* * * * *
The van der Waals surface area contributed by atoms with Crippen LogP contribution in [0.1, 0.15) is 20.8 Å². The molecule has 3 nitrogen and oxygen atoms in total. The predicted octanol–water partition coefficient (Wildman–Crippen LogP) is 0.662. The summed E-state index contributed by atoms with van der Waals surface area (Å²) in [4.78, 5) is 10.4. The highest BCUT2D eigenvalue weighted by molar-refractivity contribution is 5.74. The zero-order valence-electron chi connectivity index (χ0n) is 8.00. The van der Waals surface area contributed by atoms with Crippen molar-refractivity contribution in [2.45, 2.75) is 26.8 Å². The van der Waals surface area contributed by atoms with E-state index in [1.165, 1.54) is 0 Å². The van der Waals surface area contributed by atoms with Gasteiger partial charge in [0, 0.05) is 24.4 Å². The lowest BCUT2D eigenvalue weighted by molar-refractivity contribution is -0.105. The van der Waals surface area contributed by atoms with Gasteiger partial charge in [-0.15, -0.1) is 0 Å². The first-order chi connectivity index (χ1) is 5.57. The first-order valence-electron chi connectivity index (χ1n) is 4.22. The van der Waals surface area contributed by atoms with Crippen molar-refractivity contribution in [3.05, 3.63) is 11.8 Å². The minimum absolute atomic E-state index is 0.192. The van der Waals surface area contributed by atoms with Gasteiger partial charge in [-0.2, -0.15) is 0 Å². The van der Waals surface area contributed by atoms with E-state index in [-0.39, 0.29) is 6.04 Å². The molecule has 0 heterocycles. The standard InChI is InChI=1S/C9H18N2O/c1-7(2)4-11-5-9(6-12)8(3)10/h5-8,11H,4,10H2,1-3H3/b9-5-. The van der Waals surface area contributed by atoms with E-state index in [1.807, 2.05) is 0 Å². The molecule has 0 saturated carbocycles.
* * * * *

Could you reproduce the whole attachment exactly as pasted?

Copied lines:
The van der Waals surface area contributed by atoms with Crippen LogP contribution in [0.1, 0.15) is 20.8 Å². The molecule has 3 nitrogen and oxygen atoms in total. The predicted octanol–water partition coefficient (Wildman–Crippen LogP) is 0.662. The summed E-state index contributed by atoms with van der Waals surface area (Å²) in [4.78, 5) is 10.4. The highest BCUT2D eigenvalue weighted by molar-refractivity contribution is 5.74. The zero-order valence-electron chi connectivity index (χ0n) is 8.00. The van der Waals surface area contributed by atoms with Crippen molar-refractivity contribution in [2.45, 2.75) is 26.8 Å². The van der Waals surface area contributed by atoms with E-state index in [1.165, 1.54) is 0 Å². The van der Waals surface area contributed by atoms with Gasteiger partial charge in [0, 0.05) is 24.4 Å². The lowest BCUT2D eigenvalue weighted by molar-refractivity contribution is -0.105. The van der Waals surface area contributed by atoms with Gasteiger partial charge in [-0.15, -0.1) is 0 Å². The first-order chi connectivity index (χ1) is 5.57. The first-order valence-electron chi connectivity index (χ1n) is 4.22. The van der Waals surface area contributed by atoms with Crippen molar-refractivity contribution in [3.05, 3.63) is 11.8 Å². The minimum absolute atomic E-state index is 0.192. The van der Waals surface area contributed by atoms with Gasteiger partial charge in [-0.2, -0.15) is 0 Å². The van der Waals surface area contributed by atoms with E-state index in [-0.39, 0.29) is 6.04 Å². The molecule has 0 heterocycles. The standard InChI is InChI=1S/C9H18N2O/c1-7(2)4-11-5-9(6-12)8(3)10/h5-8,11H,4,10H2,1-3H3/b9-5-. The van der Waals surface area contributed by atoms with E-state index in [1.807, 2.05) is 0 Å². The molecule has 0 saturated carbocycles.